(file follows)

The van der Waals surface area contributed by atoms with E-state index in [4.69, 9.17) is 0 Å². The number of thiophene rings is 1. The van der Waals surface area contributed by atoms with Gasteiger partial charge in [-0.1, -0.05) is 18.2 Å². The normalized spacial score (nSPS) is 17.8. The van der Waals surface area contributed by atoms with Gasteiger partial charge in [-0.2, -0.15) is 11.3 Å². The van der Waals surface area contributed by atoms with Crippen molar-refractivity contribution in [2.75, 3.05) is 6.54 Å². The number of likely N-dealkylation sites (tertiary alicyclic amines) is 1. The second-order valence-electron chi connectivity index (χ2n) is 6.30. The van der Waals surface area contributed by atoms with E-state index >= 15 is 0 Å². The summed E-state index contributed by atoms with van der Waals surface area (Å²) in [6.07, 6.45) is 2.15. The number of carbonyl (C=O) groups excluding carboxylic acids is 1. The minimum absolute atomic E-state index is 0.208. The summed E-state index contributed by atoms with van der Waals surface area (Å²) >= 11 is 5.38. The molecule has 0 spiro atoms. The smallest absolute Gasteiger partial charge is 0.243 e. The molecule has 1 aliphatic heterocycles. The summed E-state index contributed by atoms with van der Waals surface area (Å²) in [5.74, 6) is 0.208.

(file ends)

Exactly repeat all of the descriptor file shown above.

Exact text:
The van der Waals surface area contributed by atoms with E-state index in [4.69, 9.17) is 0 Å². The number of thiophene rings is 1. The van der Waals surface area contributed by atoms with Gasteiger partial charge in [-0.1, -0.05) is 18.2 Å². The normalized spacial score (nSPS) is 17.8. The van der Waals surface area contributed by atoms with Gasteiger partial charge in [-0.2, -0.15) is 11.3 Å². The van der Waals surface area contributed by atoms with Crippen molar-refractivity contribution in [2.75, 3.05) is 6.54 Å². The number of likely N-dealkylation sites (tertiary alicyclic amines) is 1. The second-order valence-electron chi connectivity index (χ2n) is 6.30. The van der Waals surface area contributed by atoms with E-state index >= 15 is 0 Å². The summed E-state index contributed by atoms with van der Waals surface area (Å²) in [6.07, 6.45) is 2.15. The number of carbonyl (C=O) groups excluding carboxylic acids is 1. The minimum absolute atomic E-state index is 0.208. The summed E-state index contributed by atoms with van der Waals surface area (Å²) >= 11 is 5.38. The molecule has 0 spiro atoms. The smallest absolute Gasteiger partial charge is 0.243 e. The molecule has 1 aliphatic heterocycles. The summed E-state index contributed by atoms with van der Waals surface area (Å²) in [5.74, 6) is 0.208.